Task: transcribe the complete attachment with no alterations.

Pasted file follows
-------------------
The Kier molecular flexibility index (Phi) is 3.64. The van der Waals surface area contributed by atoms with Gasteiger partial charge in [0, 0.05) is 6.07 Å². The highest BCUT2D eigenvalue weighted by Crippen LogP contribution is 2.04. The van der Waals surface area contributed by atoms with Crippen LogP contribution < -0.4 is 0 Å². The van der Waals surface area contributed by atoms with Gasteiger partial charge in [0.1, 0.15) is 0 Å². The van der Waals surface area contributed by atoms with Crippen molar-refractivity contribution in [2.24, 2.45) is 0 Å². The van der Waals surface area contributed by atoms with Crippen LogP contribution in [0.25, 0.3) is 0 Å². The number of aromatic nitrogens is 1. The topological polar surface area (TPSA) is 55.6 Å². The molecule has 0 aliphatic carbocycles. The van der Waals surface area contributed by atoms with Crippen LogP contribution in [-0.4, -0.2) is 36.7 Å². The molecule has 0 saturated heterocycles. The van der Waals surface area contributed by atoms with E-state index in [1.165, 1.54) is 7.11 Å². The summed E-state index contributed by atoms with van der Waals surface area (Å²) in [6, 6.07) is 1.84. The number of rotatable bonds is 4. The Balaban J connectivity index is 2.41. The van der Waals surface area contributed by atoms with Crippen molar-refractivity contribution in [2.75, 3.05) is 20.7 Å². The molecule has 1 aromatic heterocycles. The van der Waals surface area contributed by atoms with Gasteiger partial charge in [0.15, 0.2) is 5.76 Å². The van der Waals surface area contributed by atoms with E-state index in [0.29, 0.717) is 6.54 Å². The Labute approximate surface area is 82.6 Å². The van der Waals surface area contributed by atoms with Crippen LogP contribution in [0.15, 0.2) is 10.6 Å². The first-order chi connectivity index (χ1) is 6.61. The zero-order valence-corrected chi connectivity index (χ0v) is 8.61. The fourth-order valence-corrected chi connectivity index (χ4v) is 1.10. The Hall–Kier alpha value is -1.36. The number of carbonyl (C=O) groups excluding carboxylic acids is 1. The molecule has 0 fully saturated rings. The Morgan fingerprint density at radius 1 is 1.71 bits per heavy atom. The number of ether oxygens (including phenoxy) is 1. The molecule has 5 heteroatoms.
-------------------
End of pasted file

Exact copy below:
The Kier molecular flexibility index (Phi) is 3.64. The van der Waals surface area contributed by atoms with Gasteiger partial charge in [0, 0.05) is 6.07 Å². The highest BCUT2D eigenvalue weighted by Crippen LogP contribution is 2.04. The van der Waals surface area contributed by atoms with Crippen LogP contribution < -0.4 is 0 Å². The van der Waals surface area contributed by atoms with Gasteiger partial charge in [0.1, 0.15) is 0 Å². The van der Waals surface area contributed by atoms with Crippen molar-refractivity contribution in [2.24, 2.45) is 0 Å². The van der Waals surface area contributed by atoms with Crippen LogP contribution in [0.25, 0.3) is 0 Å². The number of aromatic nitrogens is 1. The topological polar surface area (TPSA) is 55.6 Å². The molecule has 0 aliphatic carbocycles. The van der Waals surface area contributed by atoms with Crippen LogP contribution in [-0.4, -0.2) is 36.7 Å². The molecule has 0 saturated heterocycles. The van der Waals surface area contributed by atoms with E-state index in [1.165, 1.54) is 7.11 Å². The summed E-state index contributed by atoms with van der Waals surface area (Å²) in [6, 6.07) is 1.84. The number of rotatable bonds is 4. The Balaban J connectivity index is 2.41. The van der Waals surface area contributed by atoms with Crippen molar-refractivity contribution in [2.75, 3.05) is 20.7 Å². The molecule has 1 aromatic heterocycles. The van der Waals surface area contributed by atoms with Gasteiger partial charge in [0.15, 0.2) is 5.76 Å². The van der Waals surface area contributed by atoms with E-state index in [0.29, 0.717) is 6.54 Å². The Labute approximate surface area is 82.6 Å². The van der Waals surface area contributed by atoms with Crippen LogP contribution in [0.15, 0.2) is 10.6 Å². The first-order chi connectivity index (χ1) is 6.61. The zero-order valence-corrected chi connectivity index (χ0v) is 8.61. The fourth-order valence-corrected chi connectivity index (χ4v) is 1.10. The Hall–Kier alpha value is -1.36. The number of carbonyl (C=O) groups excluding carboxylic acids is 1. The molecule has 0 fully saturated rings. The Morgan fingerprint density at radius 1 is 1.71 bits per heavy atom. The number of ether oxygens (including phenoxy) is 1. The molecule has 5 heteroatoms.